Feeds

UK airports to trial face scan passport checks

If your face fits, you're in

Providing a secure and efficient Helpdesk

The UK Border Agency hopes to conduct trials of automated passport-check gates at UK airports this summer. The gates would use computer software to compare a traveller's face with the information stored in new biometric passports, removing the need for human staff.

"Britain's border security is now amongst the toughest in the world and tougher checks do take time," said Immigration Minister Liam Byrne in a statement.

"But we don't want long waits so the UKBA will soon be testing new automatic gates for British citizens. We'll test them this year and if they work, put them at all key ports."

The face-scanner gates would be expected to turn back a proportion of people erroneously, but these individuals would still be able to go through a conventional manned channel. So would the holders of older non-biometric passports.

All new UK passports issued since 2006 contain facial biometric data. It is estimated that more than eight million are in circulation. Future generations of the technology are supposed to introduce fingerprint and perhaps iris signatures as well.

Technology of this type has a reputation for poor accuracy, but on the other hand security analysts acknowledge that mass photo ID checks by human security staff aren't all that reliable either. The UKBA seems to think that face-recognition tech is now at a point where it may be as good as people who must compare hundreds of faces and photos every day.

In one recent test, researchers claimed to have achieved 100 per cent accuracy with automated face-spotter kit using a gallery of images. However, in general a much higher error rate is seen as normal. A trial last year by German authorities in which cameras were installed at a train station to see if they could recognise 200 known faces among thousands of unknowns averaged only a 30 per cent hit rate.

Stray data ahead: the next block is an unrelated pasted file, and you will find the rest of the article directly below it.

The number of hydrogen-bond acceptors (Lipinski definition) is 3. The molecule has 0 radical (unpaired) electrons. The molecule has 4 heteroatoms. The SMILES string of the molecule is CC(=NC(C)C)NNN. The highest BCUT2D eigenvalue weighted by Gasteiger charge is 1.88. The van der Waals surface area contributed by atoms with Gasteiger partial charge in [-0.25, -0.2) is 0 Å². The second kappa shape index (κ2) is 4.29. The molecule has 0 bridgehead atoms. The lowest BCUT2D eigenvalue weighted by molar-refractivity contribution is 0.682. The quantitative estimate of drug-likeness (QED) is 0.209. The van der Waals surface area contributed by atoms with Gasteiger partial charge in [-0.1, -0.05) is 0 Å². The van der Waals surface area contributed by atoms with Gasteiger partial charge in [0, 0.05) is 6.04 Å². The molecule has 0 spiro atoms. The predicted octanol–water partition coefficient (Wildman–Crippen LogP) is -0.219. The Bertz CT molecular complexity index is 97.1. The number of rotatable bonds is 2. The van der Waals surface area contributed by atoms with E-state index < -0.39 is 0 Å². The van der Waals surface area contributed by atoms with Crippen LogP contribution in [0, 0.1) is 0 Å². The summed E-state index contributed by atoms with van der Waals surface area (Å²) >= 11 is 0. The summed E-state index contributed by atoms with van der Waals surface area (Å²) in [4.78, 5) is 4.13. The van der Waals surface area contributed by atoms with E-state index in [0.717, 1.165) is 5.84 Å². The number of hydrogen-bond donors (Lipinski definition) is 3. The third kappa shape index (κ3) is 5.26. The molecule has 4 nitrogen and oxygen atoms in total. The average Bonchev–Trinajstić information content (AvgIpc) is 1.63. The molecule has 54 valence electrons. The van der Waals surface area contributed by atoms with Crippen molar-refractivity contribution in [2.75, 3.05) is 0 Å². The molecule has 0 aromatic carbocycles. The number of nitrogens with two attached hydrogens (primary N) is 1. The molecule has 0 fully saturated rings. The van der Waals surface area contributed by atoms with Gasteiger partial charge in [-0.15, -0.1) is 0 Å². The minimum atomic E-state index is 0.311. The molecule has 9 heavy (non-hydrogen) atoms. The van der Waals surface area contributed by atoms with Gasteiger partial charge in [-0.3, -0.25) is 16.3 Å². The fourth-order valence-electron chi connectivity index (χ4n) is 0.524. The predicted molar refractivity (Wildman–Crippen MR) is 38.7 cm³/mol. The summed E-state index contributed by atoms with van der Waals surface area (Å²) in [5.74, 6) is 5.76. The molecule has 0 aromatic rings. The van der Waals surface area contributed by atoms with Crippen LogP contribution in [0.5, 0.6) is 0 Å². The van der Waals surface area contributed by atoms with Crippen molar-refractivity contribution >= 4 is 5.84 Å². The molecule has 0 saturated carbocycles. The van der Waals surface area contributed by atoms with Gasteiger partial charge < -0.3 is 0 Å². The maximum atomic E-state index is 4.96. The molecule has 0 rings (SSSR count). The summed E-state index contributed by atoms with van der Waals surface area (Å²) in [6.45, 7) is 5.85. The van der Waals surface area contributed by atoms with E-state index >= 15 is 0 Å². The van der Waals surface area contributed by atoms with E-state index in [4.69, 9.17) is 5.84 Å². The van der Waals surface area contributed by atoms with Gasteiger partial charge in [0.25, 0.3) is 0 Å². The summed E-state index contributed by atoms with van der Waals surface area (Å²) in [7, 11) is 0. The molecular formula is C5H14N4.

The Immigration and Passport Service (IPS) didn't seem all that sanguine about the state of the automated face scan art last year, telling the National Audit Office that "there is good potential in the future for one-to-one comparison of the image held on the passport chip with the passport holder... which could eventually enable automated border control". It was also widely noted that the chips in the new passports have only a two-year warranty from the manufacturer, but are expected to last ten years.

Home Office spokespersons contacted this morning emphasised that this summer would see only "pilot schemes", and that the technology would not be widely rolled out if problems were found. ®

Beginner's guide to SSL certificates

More from The Register

next story
Doctor Who's Flatline: Cool monsters, yes, but utterly limp subplots
We know what the Doctor does, stop going on about it already
Facebook, Apple: LADIES! Why not FREEZE your EGGS? It's on the company!
No biological clockwatching when you work in Silicon Valley
'Cowardly, venomous trolls' threatened with TWO-YEAR sentences for menacing posts
UK government: 'Taking a stand against a baying cyber-mob'
Happiness economics is bollocks. Oh, UK.gov just adopted it? Er ...
Opportunity doesn't knock; it costs us instead
Ex-US Navy fighter pilot MIT prof: Drones beat humans - I should know
'Missy' Cummings on UAVs, smartcars and dying from boredom
Sysadmin with EBOLA? Gartner's issued advice to debug your biz
Start hoarding cleaning supplies, analyst firm says, and assume your team will scatter
Zippy one-liners, broken promises: Doctor Who on the Orient Express
Series finally hits stride, but Clara's U-turn is baffling
prev story

Whitepapers

Forging a new future with identity relationship management
Learn about ForgeRock's next generation IRM platform and how it is designed to empower CEOS's and enterprises to engage with consumers.
Why cloud backup?
Combining the latest advancements in disk-based backup with secure, integrated, cloud technologies offer organizations fast and assured recovery of their critical enterprise data.
Win a year’s supply of chocolate
There is no techie angle to this competition so we're not going to pretend there is, but everyone loves chocolate so who cares.
High Performance for All
While HPC is not new, it has traditionally been seen as a specialist area – is it now geared up to meet more mainstream requirements?
Intelligent flash storage arrays
Tegile Intelligent Storage Arrays with IntelliFlash helps IT boost storage utilization and effciency while delivering unmatched storage savings and performance.